The first mile of the hike was uphill but not terribly tough in terms of elevation or footing. The mountain laurel in full bloom made this a gorgeous early stretch of trail. The second mile was a bit more windy and rocky with lots of loose stones, so watch your footing especially on the downhill. Eventually, we came to an area of trail that gave us some obstructed views of Kennedy Peak. We thought about calling this hike Kennedy “Peek”, since you get obstructed views but we thought that would be just too confusing. Tony and Linda stopped at the overview here, but we decided to press on. We were first trying to see if there were better views at the top of the hill, but then the trail took off away from the view and was leading us through the saddle towards Opechee. Not wanting to leave our friends too long (and worried about clouds rolling in), we decided to turn back and make our descent.
We caught up with our friends and then continued downhill. I’m not a fan of any snakes, so I was especially cautious when we neared the area where the timber rattler had been spotted earlier. He had moved on (making me a tad nervous looking around for other spots he could be hiding) and we didn’t see any other snakes on the way back. When we got back to the cars, we then headed over to one of our favorite post-hike spots – Woodstock Brewhouse. We always enjoy talking about our hikes over great food and beverages here. While this peak didn’t lead to an amazing viewpoint, it was a good leg-stretcher that we had not explored before.
Distance – 4 miles (Check out the stats from Map My Hike)*
Elevation Change – 1280 feet
Difficulty – 2. It does have just a bit of uphill, but fairly easy if you take your time.
Trail Conditions – 3. The trail isn’t well traveled, which makes it a little tougher on conditions. There are some rocky, steep sections with loose rock on the trail.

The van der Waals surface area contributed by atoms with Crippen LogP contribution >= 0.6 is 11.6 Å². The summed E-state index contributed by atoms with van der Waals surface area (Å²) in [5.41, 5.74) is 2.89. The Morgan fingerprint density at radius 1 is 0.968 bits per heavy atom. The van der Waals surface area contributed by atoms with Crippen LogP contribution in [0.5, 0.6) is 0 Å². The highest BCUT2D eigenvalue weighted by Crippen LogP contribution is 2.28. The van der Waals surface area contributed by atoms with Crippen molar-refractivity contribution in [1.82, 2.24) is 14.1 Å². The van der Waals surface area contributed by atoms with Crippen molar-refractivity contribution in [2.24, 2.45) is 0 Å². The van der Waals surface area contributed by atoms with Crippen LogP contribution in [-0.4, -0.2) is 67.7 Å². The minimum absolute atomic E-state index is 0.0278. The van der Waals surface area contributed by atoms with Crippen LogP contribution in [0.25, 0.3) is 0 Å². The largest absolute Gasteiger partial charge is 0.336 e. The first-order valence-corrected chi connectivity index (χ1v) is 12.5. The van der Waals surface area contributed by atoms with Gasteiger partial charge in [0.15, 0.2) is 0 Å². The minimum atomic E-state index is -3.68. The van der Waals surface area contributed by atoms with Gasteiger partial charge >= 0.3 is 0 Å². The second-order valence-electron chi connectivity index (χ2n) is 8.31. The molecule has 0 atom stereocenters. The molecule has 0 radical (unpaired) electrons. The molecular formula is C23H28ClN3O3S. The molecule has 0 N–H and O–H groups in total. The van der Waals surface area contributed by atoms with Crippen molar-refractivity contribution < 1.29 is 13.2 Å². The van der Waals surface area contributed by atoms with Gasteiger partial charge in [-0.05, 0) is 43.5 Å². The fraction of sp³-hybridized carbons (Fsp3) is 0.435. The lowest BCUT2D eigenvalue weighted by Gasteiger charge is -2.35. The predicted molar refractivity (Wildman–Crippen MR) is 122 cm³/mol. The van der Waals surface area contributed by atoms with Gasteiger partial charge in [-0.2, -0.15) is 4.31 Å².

Views – 2. During the winter, it would probably rate higher. The views of mountains and farms below is nice, but obstructed.
Waterfalls/streams –0. Non-existent.
Wildlife – 3. We did see lots of small toads and saw the timber rattler. My guess is that a lot of the bigger animals like bears and deer are scared away by the noise of nearby ATVs. There were lots of pretty bird calls in the air.
Ease to Navigate – 3.5. Once you find the trail, it is fairly easy to stay on course. The signs showing that Bear Trap Trail is always two miles away was quite funny, so I don’t know how much you can trust these.
Solitude– 4.5. The trail you should mostly have to yourself, but you will hear some ATVs early on in the hike on nice weekend days.
Directions to trailhead: GPS Coordinates for this hike are 38.789125, -78.519384. Look for the ATV/OHV parking area at Edinburg Gap. Cross Rt. 675 and look for the orange-blazed Massanutten Trail across the road from the parking lot.
* MapMyHike is not necessarily accurate, as the GPS signal fades in and out – but it still provides some fun and interesting information.
We did this 27-mile Appalachian Trail section over three days at the tail end of summer 2017. The trail was beautiful and quiet with lots of interesting things to see along the way. We camped one night and spent the other luxuriating at Woods Hole Hostel. This may have been one of Christine’s favorite sections yet!
We decided to celebrate Christine’s birthday by completing a section of the Appalachian Trail over a few days. I had a couple of surprises for her along the way which hopefully made it an even better trip for her. I arranged a shuttle driver to meet us at a parking lot off Narrows Road near Pearisburg, VA. We loaded up and he drove us on some beautiful back roads until we got to our dropoff point at Kimberling Creek. There was a small parking lot here and a suspension bridge that spanned the creek. We took a few pictures, crossed the road, and then started our trip north on the white-blazed Appalachian Trail on a two day trip back to our car. The trail started off with a bit of a steep climb, which is always a quick reminder of the weight you decided to pack in your backpack.